Republicans have voted more than 40 times to repeal or delay "Obamacare," but they failed to block the launch of its online insurance marketplaces on Tuesday. The program had a rocky start as government websites struggled to cope with heavy online traffic.
"What I'm hearing from my constituents at home is if this is the only way to stop the runaway train called the federal government, then we're willing to try it," said Texas Senator John Cornyn, the second-ranking Republican in the Senate.
A Reuters/Ipsos poll showed 24 percent of Americans would blame Republicans, while 19 percent would blame Obama or Democrats. Another 46 percent said everyone would be to blame.
But the shutdown battles of 1995 and 1996 didn't substantially affect public's opinion of then-Democratic President Bill Clinton or his main adversary, Republican House Speaker Newt Gingrich, the Gallup polling organization said.
This latest shutdown, the culmination of three years of divided government and growing political polarization, was spearheaded by Republicans associated with the conservative Tea Party movement united in their opposition to Obama, their distaste for the president's healthcare law and their campaign pledges to rein in government spending.
"Americans are going to become more and more concerned about Obamacare, which is the law, than they are going to be about any short-term shutdown," said Republican Representative Greg Walden of Oregon, a member of the House leadership.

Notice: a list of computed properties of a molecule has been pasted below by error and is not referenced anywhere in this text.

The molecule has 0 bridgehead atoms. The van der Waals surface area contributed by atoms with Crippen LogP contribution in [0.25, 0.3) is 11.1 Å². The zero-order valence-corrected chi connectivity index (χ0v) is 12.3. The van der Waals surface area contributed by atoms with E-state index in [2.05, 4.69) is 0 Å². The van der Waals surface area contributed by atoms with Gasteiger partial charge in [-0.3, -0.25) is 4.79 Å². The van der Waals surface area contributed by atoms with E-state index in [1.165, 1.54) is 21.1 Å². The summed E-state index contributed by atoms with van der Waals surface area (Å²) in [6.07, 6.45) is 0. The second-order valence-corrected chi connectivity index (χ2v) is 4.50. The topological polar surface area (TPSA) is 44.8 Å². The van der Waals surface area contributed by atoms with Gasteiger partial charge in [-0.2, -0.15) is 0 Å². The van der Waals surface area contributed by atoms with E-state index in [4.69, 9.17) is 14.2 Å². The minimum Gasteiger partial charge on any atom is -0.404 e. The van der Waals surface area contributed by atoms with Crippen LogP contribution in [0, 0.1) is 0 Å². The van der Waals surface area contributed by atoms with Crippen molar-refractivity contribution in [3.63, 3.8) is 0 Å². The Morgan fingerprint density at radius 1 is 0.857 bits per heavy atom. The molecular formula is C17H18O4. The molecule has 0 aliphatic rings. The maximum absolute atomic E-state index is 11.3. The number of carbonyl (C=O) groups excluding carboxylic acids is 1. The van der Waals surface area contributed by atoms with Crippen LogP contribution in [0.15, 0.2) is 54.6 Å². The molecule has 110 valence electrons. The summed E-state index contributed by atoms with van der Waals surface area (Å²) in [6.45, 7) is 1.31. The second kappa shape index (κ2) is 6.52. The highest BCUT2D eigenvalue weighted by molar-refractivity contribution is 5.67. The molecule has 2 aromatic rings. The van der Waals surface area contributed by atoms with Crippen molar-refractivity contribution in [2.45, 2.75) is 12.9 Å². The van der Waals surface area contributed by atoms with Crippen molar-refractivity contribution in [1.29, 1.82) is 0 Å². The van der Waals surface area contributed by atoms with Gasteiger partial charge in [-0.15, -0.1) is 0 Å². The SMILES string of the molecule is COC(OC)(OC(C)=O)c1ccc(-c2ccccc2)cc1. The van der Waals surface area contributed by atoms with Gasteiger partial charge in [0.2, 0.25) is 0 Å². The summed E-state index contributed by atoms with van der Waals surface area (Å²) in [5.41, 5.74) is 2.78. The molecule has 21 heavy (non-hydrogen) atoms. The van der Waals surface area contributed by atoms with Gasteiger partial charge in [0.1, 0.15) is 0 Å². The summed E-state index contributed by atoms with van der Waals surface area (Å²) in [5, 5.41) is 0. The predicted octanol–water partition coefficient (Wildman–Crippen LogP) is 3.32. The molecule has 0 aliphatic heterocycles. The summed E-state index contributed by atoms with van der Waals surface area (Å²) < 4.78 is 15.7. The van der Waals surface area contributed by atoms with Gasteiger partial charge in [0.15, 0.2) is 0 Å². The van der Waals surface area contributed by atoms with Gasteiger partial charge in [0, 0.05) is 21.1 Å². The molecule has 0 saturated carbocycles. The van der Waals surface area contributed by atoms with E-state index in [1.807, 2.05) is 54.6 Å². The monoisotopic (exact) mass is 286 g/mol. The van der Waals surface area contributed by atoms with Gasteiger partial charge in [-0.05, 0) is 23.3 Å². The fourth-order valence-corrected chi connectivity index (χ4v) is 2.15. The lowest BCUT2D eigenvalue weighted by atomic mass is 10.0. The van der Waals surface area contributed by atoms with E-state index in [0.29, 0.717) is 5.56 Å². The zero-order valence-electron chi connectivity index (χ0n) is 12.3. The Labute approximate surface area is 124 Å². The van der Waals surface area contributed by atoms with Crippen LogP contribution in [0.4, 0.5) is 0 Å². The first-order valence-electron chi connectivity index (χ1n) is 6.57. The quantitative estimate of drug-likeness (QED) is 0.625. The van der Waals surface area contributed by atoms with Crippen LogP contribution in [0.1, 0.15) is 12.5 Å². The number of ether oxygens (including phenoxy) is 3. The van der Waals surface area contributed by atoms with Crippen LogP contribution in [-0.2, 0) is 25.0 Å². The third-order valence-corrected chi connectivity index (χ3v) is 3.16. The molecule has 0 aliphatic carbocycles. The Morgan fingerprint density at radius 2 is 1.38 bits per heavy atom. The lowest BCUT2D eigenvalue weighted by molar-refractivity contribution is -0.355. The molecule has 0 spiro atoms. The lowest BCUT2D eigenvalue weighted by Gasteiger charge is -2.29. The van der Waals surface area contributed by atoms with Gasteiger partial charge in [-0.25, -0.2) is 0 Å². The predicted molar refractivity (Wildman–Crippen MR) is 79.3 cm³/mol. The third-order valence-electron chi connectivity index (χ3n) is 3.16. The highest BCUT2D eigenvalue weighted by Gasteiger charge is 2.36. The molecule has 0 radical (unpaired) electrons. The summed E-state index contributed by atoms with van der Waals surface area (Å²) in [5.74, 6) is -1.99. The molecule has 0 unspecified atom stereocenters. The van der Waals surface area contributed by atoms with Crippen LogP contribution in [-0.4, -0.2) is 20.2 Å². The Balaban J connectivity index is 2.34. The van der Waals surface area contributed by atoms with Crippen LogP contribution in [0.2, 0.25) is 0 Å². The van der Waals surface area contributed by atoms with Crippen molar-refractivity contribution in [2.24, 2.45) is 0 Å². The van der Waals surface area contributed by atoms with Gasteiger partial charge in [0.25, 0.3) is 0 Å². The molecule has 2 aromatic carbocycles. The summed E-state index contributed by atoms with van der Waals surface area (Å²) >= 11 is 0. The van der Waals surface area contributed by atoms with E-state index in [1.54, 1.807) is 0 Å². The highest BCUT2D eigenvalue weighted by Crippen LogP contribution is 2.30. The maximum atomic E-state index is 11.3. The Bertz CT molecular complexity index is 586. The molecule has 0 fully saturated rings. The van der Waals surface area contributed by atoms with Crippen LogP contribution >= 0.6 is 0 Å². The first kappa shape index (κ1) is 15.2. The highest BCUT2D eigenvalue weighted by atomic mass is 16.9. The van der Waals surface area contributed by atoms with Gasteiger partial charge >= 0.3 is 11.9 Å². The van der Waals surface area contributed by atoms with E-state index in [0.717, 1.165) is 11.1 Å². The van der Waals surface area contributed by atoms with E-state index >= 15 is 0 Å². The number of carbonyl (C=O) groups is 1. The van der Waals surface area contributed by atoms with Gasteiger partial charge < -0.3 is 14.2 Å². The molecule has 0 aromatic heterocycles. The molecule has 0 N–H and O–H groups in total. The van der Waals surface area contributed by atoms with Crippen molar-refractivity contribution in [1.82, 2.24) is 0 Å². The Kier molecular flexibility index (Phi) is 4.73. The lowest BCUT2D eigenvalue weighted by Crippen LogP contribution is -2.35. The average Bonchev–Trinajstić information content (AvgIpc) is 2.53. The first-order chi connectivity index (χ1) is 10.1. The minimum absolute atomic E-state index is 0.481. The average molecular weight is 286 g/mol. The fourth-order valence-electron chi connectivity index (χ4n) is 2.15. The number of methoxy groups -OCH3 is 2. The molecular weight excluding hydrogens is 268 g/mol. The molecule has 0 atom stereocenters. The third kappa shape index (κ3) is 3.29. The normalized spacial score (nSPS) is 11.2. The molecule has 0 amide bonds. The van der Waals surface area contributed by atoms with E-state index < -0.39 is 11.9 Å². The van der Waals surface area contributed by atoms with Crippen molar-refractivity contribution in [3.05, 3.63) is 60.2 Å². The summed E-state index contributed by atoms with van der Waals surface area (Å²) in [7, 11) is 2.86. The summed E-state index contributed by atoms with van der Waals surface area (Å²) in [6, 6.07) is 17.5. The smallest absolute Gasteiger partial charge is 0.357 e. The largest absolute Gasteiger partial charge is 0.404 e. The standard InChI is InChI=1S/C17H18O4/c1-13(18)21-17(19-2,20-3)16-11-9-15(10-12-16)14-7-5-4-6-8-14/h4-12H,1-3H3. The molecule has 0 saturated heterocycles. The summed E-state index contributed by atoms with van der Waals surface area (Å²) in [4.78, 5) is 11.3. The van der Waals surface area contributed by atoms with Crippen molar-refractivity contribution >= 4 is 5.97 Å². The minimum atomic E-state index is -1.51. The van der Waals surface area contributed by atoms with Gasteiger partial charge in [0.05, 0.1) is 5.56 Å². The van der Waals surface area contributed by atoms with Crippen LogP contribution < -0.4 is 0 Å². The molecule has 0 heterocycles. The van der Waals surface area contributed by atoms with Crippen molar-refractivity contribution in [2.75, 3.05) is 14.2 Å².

While some government offices and national parks were shuttered, spending for essential functions related to national security and public safety continued, including pay for U.S. military troops.
Though the impact was likely to be most apparent in the Washington region, it will be felt across the country as the federal government maintains offices in every major city and parks and other facilities are spread across all 50 states.
Defense Secretary Chuck Hagel, visiting U.S. ally South Korea early Tuesday, warned that the shutdown would undermine American credibility abroad and lead allies to question the nation's commitment to treaty obligations.
Republicans and Democrats traded blame for the shutdown, but many seemed deeply embarrassed for the institution as a whole.
Several said they planned to donate their salaries to charity or forego pay altogether.
"This is a black eye on our government at all levels," said Republican Representative Michael Grimm of New York. "I think it's a low point for us."